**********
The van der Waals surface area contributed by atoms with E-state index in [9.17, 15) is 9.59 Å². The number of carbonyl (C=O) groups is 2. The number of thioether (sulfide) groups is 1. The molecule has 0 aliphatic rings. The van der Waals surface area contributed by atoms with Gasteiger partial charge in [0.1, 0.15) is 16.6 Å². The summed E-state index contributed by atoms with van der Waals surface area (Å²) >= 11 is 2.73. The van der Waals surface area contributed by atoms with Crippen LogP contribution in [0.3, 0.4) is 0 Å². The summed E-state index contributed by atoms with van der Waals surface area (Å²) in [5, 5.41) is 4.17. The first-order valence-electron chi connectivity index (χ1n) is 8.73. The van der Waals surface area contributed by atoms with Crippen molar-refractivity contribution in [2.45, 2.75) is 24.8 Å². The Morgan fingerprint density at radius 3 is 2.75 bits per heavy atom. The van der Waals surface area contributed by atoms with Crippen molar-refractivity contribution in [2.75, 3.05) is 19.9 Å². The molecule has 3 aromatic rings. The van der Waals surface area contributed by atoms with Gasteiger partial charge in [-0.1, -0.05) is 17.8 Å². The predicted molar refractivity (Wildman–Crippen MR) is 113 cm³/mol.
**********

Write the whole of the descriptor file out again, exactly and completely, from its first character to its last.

The van der Waals surface area contributed by atoms with E-state index in [9.17, 15) is 9.59 Å². The number of carbonyl (C=O) groups is 2. The number of thioether (sulfide) groups is 1. The molecule has 0 aliphatic rings. The van der Waals surface area contributed by atoms with Gasteiger partial charge in [0.1, 0.15) is 16.6 Å². The summed E-state index contributed by atoms with van der Waals surface area (Å²) >= 11 is 2.73. The van der Waals surface area contributed by atoms with Crippen LogP contribution in [0.3, 0.4) is 0 Å². The summed E-state index contributed by atoms with van der Waals surface area (Å²) in [5, 5.41) is 4.17. The first-order valence-electron chi connectivity index (χ1n) is 8.73. The van der Waals surface area contributed by atoms with Crippen molar-refractivity contribution in [2.45, 2.75) is 24.8 Å². The Morgan fingerprint density at radius 3 is 2.75 bits per heavy atom. The van der Waals surface area contributed by atoms with Crippen molar-refractivity contribution in [2.75, 3.05) is 19.9 Å². The molecule has 3 aromatic rings. The van der Waals surface area contributed by atoms with Gasteiger partial charge in [-0.1, -0.05) is 17.8 Å². The predicted molar refractivity (Wildman–Crippen MR) is 113 cm³/mol.